Of course I shall not pretend to consider it any matter for wonder, that the extraordinary case of Mr. Valdemar has excited discussion. It would have been a miracle had it not -- especially under the circumstances. Through the desire of all parties concerned, to keep the affair from the public, at least for the present, or until we had farther opportunities for investigation -- through our endeavors to effect this -- a garbled or exaggerated account made its way into society, and became the source of many unpleasant misrepresentations; and, very naturally, of a great deal of disbelief.
It is now rendered necessary that I give the facts -- as far as I comprehend them myself. They are, succinctly, these:
My attention, for the last three years, had been repeatedly drawn to the subject of Mesmerism*; and, about nine months ago, it occurred to me, quite suddenly, that in the series of experiments made hitherto, there had been a very remarkable and most unaccountable omission: no person had as yet been mesmerized in articulo mortis*
In looking around me for some subject by whose means I might test these particulars, I was brought to think of my friend, Mr. Ernest Valdemar, the well-known compiler of the "Bibliotheca Forensic," or was particularly noticeable for the extreme sparseness of his person -- his lower limbs much resembling those of John Randolph; and, also, for the whiteness of his whiskers, in violent contrast to the blackness of his hair -- the latter, in consequence, being very generally mistaken for a wig. His temperament was markedly nervous, and rendered him a good subject for mesmeric experiment. For some months previous to my becoming acquainted with him, his physicians had declared him in a confirmed phthisis*. I spoke to him frankly upon the subject; and, to my surprise, his interest seemed vividly excited. His disease was of that character which would admit of exact calculation in respect to the epoch of its termination in death; and it was finally arranged between us that he would send for me about twenty-four hours before the period announced by his physicians as that of his decease.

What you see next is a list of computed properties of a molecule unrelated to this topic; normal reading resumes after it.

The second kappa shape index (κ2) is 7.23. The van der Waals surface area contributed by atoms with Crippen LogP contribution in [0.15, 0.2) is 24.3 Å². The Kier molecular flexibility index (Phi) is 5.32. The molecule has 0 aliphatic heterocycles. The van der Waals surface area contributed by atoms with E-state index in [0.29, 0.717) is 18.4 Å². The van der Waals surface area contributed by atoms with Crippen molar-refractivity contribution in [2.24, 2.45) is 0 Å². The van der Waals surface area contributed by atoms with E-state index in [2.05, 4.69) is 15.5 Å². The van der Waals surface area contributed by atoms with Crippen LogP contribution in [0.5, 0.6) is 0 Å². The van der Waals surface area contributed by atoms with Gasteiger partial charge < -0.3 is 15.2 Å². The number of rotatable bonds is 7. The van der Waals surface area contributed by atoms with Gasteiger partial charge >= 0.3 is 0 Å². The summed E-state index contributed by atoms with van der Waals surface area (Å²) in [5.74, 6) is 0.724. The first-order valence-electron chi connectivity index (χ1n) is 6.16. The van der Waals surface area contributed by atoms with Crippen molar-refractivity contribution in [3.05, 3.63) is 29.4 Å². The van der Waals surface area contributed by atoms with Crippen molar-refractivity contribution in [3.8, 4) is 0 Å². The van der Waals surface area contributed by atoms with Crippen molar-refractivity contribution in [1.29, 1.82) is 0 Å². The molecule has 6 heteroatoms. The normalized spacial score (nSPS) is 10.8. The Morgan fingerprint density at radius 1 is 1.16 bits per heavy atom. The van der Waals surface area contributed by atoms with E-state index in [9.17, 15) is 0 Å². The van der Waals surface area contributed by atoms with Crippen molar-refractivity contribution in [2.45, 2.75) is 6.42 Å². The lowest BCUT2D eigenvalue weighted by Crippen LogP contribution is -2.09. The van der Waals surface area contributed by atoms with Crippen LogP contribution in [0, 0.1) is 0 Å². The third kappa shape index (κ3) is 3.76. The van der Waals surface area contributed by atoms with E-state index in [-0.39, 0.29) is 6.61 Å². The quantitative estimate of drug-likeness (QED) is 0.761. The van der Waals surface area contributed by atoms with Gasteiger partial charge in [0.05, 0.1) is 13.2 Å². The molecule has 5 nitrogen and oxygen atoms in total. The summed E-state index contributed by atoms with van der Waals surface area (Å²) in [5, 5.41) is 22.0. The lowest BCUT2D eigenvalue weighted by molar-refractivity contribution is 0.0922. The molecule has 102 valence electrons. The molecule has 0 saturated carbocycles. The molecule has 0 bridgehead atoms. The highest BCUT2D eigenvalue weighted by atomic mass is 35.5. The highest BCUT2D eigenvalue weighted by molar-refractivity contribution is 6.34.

My dear P…
You may as well come now. D…and F…are agreed that I cannot hold out beyond tomorrow midnight: and I think they have hit the time very nearly.
In that bed of death were as witnesses, a servant and a maid, a doctor friend of mine and Mr. L. the doctors D…and F… went to their houses but they promised me to come back the next day at 10pm. Mr. L… was so kind as to accede* to my desire that he would take notes of all that occurred; and it is from his memoranda that what I now have to relate is, for the most part, either condensed or copied verbatim. While he spoke thus, I commenced the passes which I had already found most effectual in subduing him. He was evidently influenced with the first lateral stroke of my hand across his forehead; but although I exerted all my powers, no farther perceptible effect was induced until some minutes after ten o'clock, when the doctor back his pulse was imperceptible and his breathing was stertorous*, and at intervals of half a minute. A natural although a very deep sigh escaped the bosom of the dying man, and the stertorous breathing ceased -- that is to say, its stertorousness was no longer apparent; the intervals were undiminished. The patient's extremities were of an icy coldness. At five minutes before eleven, I perceived unequivocal signs of the mesmeric influence. The glassy roll of the eye was changed for that expression of uneasy inward examination which is never seen except in cases of sleep-walking, and which it is quite impossible to mistake. With a few rapid lateral passes I made the lids quiver, as in incipient sleep, and with a few more I closed them altogether. I was not satisfied, however, with this, but continued the manipulations vigorously, and with the fullest exertion of the...